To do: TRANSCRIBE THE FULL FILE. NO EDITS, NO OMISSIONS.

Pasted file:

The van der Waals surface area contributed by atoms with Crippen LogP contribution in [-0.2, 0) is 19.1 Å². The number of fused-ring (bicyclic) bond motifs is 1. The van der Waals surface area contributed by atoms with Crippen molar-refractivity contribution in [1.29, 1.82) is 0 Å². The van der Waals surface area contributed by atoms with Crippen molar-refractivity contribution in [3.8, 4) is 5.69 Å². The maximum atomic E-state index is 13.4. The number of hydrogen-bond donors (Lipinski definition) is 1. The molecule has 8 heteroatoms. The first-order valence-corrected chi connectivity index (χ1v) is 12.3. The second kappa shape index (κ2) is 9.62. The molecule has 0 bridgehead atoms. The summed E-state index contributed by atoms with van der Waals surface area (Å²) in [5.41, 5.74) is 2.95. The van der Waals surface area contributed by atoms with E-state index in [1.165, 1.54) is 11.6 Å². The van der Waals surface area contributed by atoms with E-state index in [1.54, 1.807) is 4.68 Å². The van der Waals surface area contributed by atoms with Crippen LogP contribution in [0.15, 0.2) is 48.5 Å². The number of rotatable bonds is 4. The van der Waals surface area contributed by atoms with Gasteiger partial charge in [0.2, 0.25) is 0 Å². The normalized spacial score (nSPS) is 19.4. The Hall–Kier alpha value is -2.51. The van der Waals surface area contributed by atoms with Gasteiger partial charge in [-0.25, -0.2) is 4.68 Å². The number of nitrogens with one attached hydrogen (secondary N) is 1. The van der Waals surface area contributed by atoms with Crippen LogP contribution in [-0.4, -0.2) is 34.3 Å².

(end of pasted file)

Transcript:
The van der Waals surface area contributed by atoms with Crippen LogP contribution in [-0.2, 0) is 19.1 Å². The number of fused-ring (bicyclic) bond motifs is 1. The van der Waals surface area contributed by atoms with Crippen molar-refractivity contribution in [1.29, 1.82) is 0 Å². The van der Waals surface area contributed by atoms with Crippen molar-refractivity contribution in [3.8, 4) is 5.69 Å². The maximum atomic E-state index is 13.4. The number of hydrogen-bond donors (Lipinski definition) is 1. The molecule has 8 heteroatoms. The first-order valence-corrected chi connectivity index (χ1v) is 12.3. The second kappa shape index (κ2) is 9.62. The molecule has 0 bridgehead atoms. The summed E-state index contributed by atoms with van der Waals surface area (Å²) in [5.41, 5.74) is 2.95. The van der Waals surface area contributed by atoms with E-state index in [1.165, 1.54) is 11.6 Å². The van der Waals surface area contributed by atoms with E-state index in [1.54, 1.807) is 4.68 Å². The van der Waals surface area contributed by atoms with Crippen LogP contribution in [0.15, 0.2) is 48.5 Å². The number of rotatable bonds is 4. The van der Waals surface area contributed by atoms with Gasteiger partial charge in [0.2, 0.25) is 0 Å². The normalized spacial score (nSPS) is 19.4. The Hall–Kier alpha value is -2.51. The van der Waals surface area contributed by atoms with Gasteiger partial charge in [-0.25, -0.2) is 4.68 Å². The number of nitrogens with one attached hydrogen (secondary N) is 1. The van der Waals surface area contributed by atoms with Crippen LogP contribution in [-0.4, -0.2) is 34.3 Å².